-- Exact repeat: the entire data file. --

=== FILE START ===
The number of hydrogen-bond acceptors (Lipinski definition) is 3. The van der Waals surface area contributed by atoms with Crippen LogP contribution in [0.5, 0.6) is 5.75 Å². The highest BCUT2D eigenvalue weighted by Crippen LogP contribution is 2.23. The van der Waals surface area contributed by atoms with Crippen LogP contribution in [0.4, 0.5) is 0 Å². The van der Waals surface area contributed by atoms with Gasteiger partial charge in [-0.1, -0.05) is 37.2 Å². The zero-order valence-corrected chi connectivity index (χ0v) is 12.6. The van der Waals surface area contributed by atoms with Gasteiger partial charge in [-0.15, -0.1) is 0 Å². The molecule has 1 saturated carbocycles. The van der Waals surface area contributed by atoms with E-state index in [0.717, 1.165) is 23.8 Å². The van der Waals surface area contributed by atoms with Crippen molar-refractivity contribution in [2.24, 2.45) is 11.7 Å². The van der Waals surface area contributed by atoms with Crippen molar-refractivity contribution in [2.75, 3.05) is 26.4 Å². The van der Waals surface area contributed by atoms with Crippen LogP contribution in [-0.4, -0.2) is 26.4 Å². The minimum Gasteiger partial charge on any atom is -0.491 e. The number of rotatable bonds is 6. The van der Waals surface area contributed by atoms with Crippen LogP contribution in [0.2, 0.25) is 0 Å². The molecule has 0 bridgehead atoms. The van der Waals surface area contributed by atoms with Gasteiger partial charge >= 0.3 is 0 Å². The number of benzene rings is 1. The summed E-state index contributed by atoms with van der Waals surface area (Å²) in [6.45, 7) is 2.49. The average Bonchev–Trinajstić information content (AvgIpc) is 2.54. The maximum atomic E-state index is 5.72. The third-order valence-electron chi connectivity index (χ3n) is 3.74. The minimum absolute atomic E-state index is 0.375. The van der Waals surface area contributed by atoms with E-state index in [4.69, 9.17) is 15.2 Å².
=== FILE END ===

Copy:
The number of hydrogen-bond acceptors (Lipinski definition) is 3. The van der Waals surface area contributed by atoms with Crippen LogP contribution in [0.5, 0.6) is 5.75 Å². The highest BCUT2D eigenvalue weighted by Crippen LogP contribution is 2.23. The van der Waals surface area contributed by atoms with Crippen LogP contribution in [0.4, 0.5) is 0 Å². The van der Waals surface area contributed by atoms with Gasteiger partial charge in [-0.1, -0.05) is 37.2 Å². The zero-order valence-corrected chi connectivity index (χ0v) is 12.6. The van der Waals surface area contributed by atoms with Gasteiger partial charge in [-0.15, -0.1) is 0 Å². The molecule has 1 saturated carbocycles. The van der Waals surface area contributed by atoms with E-state index in [0.717, 1.165) is 23.8 Å². The van der Waals surface area contributed by atoms with Crippen molar-refractivity contribution in [2.24, 2.45) is 11.7 Å². The van der Waals surface area contributed by atoms with Crippen molar-refractivity contribution in [2.75, 3.05) is 26.4 Å². The van der Waals surface area contributed by atoms with Crippen LogP contribution in [-0.4, -0.2) is 26.4 Å². The minimum Gasteiger partial charge on any atom is -0.491 e. The number of rotatable bonds is 6. The van der Waals surface area contributed by atoms with Crippen LogP contribution in [0.2, 0.25) is 0 Å². The molecule has 0 bridgehead atoms. The van der Waals surface area contributed by atoms with Gasteiger partial charge >= 0.3 is 0 Å². The number of benzene rings is 1. The summed E-state index contributed by atoms with van der Waals surface area (Å²) in [6.45, 7) is 2.49. The average Bonchev–Trinajstić information content (AvgIpc) is 2.54. The maximum atomic E-state index is 5.72. The third-order valence-electron chi connectivity index (χ3n) is 3.74. The minimum absolute atomic E-state index is 0.375. The van der Waals surface area contributed by atoms with E-state index in [4.69, 9.17) is 15.2 Å².